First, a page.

5. Be spontaneous.

Several airlines let you sign up for last-minute deals that can save you a bundle. You’ll get an email early each week listing the available destinations for the coming weekend—all you have to do is book, pack a bag and go.

6. Be careful about baggage.

Airlines are increasingly adding fees for things that used to be free, including baggage. Each airline has their own charges and rules, so make sure you check with the airline before you book, because those charges (typically $25 for the first bag) add up fast.

7. Make friends with the airlines.

Some of them are experimenting with targeting Twitter followers or Facebook friends for special deals, so it’s worth adding them to your social circle. Not to mention, it takes two seconds to click that “Like” or “Follow” button.

8. Sign up for fare notifications.

Several sites, including Airfarewatchdog, FareCompare and Kayak will let you sign up to receive an alert if the fare for a flight you’re considering drops, so you don’t have to keep checking.

9. Be flexible.

Many travel booking sites let you search for fares over a range of dates rather than exact dates. Often, you’ll find that changing your travel dates by even one day can save you hundreds. Also, be sure to check alternate airports—Baltimore Washington instead of Washington Dulles or Reagan National, Long Beach or Burbank instead of LAX, Love Field instead of Dallas/Fort Worth, Fort Lauderdale instead of Miami, etc. A few extra minutes of driving could mean significant savings.

10. Don’t make changes.

We know, things happen—but try to avoid making changes to your tickets once they’re booked. Most airlines charge at least $75 to change your flight, and some charge up to $450 for changes to international flights. But here’s a hot tip: If you must cancel your ticket, airlines are now required by the Department of Transportation to issue a full refund if you request it within 24 days of making your purchase, provided your departure date is more than a week away.

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Your Easy No-Regrets Holiday Spending Plan

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Helloooooo ho ho, holiday season! Oh yeah, anddd guilt and regret. Well the guilt and regret part usually arrives after but, since we’re friends and all, we wanted to bring this to your attention today in case your financial rationale is already starting to diminish due to the effect that all of the holiday music you’re hearing everywhere is having on your brain.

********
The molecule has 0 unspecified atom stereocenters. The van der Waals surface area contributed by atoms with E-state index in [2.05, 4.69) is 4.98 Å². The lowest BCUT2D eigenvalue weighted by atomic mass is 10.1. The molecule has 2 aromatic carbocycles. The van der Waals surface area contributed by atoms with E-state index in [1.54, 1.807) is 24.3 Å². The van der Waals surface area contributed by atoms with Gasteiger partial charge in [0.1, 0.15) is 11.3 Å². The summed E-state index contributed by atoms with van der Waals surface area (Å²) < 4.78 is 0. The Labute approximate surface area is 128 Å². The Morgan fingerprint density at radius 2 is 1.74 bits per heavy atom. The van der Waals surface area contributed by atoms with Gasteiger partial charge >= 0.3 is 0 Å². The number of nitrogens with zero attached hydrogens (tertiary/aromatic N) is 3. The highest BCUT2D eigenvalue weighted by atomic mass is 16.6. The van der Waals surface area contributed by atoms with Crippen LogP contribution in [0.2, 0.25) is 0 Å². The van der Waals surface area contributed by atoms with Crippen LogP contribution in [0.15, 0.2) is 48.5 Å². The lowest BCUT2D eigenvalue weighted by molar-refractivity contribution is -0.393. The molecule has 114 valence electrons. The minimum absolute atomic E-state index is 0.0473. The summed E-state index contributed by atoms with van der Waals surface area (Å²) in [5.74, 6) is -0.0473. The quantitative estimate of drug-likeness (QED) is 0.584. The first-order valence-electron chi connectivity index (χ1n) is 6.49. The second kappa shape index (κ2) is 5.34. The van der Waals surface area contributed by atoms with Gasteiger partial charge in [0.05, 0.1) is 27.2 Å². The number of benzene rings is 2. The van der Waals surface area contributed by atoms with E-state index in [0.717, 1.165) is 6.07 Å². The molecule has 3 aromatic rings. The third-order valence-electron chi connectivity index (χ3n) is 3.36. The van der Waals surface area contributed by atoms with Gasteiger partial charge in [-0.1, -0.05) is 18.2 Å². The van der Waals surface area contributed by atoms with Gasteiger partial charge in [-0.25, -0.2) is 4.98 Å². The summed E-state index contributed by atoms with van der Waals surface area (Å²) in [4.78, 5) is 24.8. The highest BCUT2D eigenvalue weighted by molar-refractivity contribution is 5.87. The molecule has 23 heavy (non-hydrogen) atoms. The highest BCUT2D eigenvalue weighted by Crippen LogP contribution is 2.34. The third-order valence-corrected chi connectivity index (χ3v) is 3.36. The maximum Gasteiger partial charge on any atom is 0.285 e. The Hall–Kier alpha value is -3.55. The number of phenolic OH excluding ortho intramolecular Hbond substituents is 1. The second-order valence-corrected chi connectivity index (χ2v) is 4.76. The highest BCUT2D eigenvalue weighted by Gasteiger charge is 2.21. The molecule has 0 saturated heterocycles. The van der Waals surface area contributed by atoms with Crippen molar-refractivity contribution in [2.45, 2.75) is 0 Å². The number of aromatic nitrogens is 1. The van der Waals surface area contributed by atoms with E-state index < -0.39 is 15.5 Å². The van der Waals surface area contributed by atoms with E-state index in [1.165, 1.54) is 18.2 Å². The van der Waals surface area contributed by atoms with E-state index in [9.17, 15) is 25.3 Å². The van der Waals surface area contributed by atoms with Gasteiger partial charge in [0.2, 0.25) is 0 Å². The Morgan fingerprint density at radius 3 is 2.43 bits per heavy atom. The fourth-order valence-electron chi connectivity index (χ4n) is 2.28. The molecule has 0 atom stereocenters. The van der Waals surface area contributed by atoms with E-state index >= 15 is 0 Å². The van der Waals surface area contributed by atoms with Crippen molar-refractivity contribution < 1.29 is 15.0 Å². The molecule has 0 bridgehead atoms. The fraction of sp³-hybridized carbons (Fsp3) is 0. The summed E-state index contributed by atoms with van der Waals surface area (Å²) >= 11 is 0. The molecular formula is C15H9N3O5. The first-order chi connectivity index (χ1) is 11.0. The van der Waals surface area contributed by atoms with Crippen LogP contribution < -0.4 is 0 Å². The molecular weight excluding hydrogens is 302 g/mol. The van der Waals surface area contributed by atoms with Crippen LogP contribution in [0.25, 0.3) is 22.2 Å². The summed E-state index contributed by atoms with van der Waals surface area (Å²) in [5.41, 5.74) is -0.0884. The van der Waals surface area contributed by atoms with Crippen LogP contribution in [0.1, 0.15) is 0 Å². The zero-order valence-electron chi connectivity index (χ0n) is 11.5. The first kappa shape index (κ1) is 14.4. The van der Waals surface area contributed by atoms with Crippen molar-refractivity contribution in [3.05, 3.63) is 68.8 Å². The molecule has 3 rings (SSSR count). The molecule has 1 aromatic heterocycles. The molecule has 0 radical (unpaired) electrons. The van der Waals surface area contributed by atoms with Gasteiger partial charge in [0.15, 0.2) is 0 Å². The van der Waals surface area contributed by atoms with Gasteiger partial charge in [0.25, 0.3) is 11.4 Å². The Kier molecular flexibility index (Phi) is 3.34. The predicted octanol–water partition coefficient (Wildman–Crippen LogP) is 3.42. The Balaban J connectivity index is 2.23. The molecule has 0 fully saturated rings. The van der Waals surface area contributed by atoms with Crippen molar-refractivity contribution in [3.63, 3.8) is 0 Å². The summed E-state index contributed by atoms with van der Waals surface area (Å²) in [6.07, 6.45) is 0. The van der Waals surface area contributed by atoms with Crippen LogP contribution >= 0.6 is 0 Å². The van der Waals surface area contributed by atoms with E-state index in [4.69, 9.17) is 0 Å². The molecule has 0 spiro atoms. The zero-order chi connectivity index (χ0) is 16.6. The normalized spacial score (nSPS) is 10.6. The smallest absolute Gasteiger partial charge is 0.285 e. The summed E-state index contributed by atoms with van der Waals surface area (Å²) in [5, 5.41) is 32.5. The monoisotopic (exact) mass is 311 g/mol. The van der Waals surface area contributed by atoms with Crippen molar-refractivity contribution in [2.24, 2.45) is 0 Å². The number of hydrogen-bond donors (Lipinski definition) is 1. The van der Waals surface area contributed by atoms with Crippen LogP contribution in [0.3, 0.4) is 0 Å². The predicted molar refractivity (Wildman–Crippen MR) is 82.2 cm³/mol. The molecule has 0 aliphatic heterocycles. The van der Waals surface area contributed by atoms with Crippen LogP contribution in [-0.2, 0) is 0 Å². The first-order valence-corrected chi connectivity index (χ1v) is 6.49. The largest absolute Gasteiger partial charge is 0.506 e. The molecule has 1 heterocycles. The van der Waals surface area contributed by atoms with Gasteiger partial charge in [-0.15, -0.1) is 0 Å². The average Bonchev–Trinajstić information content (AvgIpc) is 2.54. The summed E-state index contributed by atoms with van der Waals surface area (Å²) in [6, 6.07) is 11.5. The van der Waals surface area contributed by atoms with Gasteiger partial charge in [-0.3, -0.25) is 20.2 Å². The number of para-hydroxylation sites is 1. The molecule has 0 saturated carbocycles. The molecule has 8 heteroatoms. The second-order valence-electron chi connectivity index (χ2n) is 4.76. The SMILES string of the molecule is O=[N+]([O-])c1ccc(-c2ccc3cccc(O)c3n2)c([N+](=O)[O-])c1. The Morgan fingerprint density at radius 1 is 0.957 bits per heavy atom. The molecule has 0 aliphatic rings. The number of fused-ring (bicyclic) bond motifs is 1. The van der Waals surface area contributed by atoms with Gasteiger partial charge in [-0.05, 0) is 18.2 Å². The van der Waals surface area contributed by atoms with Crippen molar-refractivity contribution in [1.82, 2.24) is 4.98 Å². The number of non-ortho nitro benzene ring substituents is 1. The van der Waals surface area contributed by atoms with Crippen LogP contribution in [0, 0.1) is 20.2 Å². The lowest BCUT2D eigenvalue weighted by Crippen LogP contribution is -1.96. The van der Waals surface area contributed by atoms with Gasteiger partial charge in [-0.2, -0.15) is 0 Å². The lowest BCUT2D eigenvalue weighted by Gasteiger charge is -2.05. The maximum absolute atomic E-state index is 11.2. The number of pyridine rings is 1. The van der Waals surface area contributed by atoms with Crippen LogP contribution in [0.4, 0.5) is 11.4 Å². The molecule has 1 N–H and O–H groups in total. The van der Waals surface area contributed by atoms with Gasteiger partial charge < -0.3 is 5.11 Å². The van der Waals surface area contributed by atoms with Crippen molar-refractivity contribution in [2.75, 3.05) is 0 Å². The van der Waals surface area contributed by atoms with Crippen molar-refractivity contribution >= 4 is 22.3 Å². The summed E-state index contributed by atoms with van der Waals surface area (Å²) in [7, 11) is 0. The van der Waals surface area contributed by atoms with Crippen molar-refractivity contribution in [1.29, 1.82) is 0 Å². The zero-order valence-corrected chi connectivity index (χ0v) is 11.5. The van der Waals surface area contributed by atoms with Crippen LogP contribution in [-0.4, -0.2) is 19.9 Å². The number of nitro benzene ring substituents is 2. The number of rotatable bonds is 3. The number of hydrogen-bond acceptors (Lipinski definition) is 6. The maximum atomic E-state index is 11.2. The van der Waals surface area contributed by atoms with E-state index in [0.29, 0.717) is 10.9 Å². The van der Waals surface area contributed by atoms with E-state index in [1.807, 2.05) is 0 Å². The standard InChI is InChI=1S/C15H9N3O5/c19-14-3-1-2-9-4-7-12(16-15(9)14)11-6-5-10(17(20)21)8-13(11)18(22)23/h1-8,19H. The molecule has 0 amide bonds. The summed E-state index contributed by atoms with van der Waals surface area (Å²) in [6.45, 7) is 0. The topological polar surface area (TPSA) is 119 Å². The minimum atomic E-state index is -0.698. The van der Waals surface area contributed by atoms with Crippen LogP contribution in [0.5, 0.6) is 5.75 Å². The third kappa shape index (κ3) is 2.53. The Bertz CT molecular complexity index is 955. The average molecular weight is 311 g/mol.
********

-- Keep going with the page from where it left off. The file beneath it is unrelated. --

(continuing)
You know, so you don’t do what you did last year around this time to wind up feeling like you did during the 1st week in January—when it finally dawned on you that maybe you should check your bank account and credit card statements during lunch at work [gasp]… Yup, we can already hear you saying, “Oh please let there be some leftover champagne from New Year’s when I get home (NO, scratch that… that bottle was $200 and the thought just makes me sick on multiple levels)!”

Here’s your reality check, my friend… Gifting your heart out is great and all, but not at the expense of all the nasty guilt you’ll feel IF you haven’t taken the time to get a No-Regrets Holiday Spending Plan together.

Cue the heavenly angel sounds as we provide you with a simple solution.

Holiday Spending Budget (Hold the Guilt and Regret)

Follow along…

1. Set a REALISTIC Spending Limit:

It’s simple. Just ask yourself, “When it comes to the amount that I have left over AFTER all of my expenses are taken care of, how much am I willing to put towards gifting?” (You may wish to consider cutting back on doing things for yourself this month, you know, in the spirit of giving to others!)

2. Create a “Naughty” and “Nice” List:

Seriously, get out that pen and paper or open up a new note on your phone—put your “realistic spending limit” at the top. Then create an “Important” section (i.e. immediate family, significant other, best friend—cap it at 5-7) and an “Everyone Else” section (all those people you care about on some level that didn’t make the important list).

3. Divvy Your List Like So:

FIRST, for the “Important” people on your list… Start divvying up that “realistic spending limit” among these folks—go ahead, write an amount next to each person. When done, add up all amounts under “Important” and make sure that total is less than or equal to your “realistic spending limit.” And for all you overachievers out there, start brainstorming the gifts for each person that fall into the amount next to their name. (Stuck for an idea? Google: “Gifts for _____ under $X”)

SECOND, for “Everyone Else” on your list… Don’t be a scrooge and totally forget about these peeps. Gift simple, gift cookies!

…About Those Cookies

Here’s a great no-bake cookie recipe that we love right now and don’t forget to put the delicious morsels in some festive packaging (save here by buying in bulk). Done, and done!

Have tips and tricks that you use to manage your spending during the holidays? Share them in the comments below. Happy Holiday Shopping!